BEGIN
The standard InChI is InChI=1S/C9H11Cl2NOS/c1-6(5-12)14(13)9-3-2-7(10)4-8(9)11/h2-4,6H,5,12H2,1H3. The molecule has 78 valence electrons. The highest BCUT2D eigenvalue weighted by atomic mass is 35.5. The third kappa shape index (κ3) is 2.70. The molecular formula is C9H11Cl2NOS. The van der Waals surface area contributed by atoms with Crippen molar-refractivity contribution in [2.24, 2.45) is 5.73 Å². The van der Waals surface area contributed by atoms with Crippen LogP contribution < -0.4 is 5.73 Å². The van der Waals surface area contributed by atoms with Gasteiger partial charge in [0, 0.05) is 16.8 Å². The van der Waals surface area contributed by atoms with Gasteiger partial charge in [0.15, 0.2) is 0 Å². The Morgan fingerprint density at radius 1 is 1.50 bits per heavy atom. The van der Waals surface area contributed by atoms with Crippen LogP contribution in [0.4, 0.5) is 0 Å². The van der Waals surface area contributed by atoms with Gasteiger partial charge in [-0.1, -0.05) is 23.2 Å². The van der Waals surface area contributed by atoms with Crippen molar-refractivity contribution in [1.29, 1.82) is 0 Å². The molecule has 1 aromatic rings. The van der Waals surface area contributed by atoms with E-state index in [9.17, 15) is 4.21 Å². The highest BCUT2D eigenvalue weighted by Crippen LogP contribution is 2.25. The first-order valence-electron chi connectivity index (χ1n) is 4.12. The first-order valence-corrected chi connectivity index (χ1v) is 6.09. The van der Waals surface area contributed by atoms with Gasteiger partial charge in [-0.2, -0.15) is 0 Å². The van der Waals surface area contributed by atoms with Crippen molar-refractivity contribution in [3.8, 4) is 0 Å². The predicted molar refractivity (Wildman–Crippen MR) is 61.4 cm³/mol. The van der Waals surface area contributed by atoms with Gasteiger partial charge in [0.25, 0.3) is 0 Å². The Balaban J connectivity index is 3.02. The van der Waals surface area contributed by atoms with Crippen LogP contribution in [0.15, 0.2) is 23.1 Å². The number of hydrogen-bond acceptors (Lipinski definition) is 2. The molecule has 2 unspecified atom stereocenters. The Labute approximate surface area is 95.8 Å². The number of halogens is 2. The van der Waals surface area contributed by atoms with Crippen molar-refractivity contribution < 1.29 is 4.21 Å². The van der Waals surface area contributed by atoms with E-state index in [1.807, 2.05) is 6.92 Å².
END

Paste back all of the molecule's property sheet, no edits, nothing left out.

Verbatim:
The standard InChI is InChI=1S/C9H11Cl2NOS/c1-6(5-12)14(13)9-3-2-7(10)4-8(9)11/h2-4,6H,5,12H2,1H3. The molecule has 78 valence electrons. The highest BCUT2D eigenvalue weighted by atomic mass is 35.5. The third kappa shape index (κ3) is 2.70. The molecular formula is C9H11Cl2NOS. The van der Waals surface area contributed by atoms with Crippen molar-refractivity contribution in [2.24, 2.45) is 5.73 Å². The van der Waals surface area contributed by atoms with Crippen LogP contribution < -0.4 is 5.73 Å². The van der Waals surface area contributed by atoms with Gasteiger partial charge in [0, 0.05) is 16.8 Å². The van der Waals surface area contributed by atoms with Gasteiger partial charge in [0.15, 0.2) is 0 Å². The Morgan fingerprint density at radius 1 is 1.50 bits per heavy atom. The van der Waals surface area contributed by atoms with Crippen LogP contribution in [0.4, 0.5) is 0 Å². The van der Waals surface area contributed by atoms with Gasteiger partial charge in [-0.1, -0.05) is 23.2 Å². The van der Waals surface area contributed by atoms with Crippen molar-refractivity contribution in [1.29, 1.82) is 0 Å². The molecule has 1 aromatic rings. The van der Waals surface area contributed by atoms with E-state index in [9.17, 15) is 4.21 Å². The highest BCUT2D eigenvalue weighted by Crippen LogP contribution is 2.25. The first-order valence-electron chi connectivity index (χ1n) is 4.12. The first-order valence-corrected chi connectivity index (χ1v) is 6.09. The van der Waals surface area contributed by atoms with Gasteiger partial charge in [-0.2, -0.15) is 0 Å². The van der Waals surface area contributed by atoms with Crippen molar-refractivity contribution in [3.8, 4) is 0 Å². The predicted molar refractivity (Wildman–Crippen MR) is 61.4 cm³/mol. The van der Waals surface area contributed by atoms with Gasteiger partial charge in [0.25, 0.3) is 0 Å². The Balaban J connectivity index is 3.02. The van der Waals surface area contributed by atoms with Crippen LogP contribution in [0.15, 0.2) is 23.1 Å². The number of hydrogen-bond acceptors (Lipinski definition) is 2. The molecule has 2 unspecified atom stereocenters. The Labute approximate surface area is 95.8 Å². The number of halogens is 2. The van der Waals surface area contributed by atoms with Crippen molar-refractivity contribution < 1.29 is 4.21 Å². The van der Waals surface area contributed by atoms with E-state index in [1.807, 2.05) is 6.92 Å².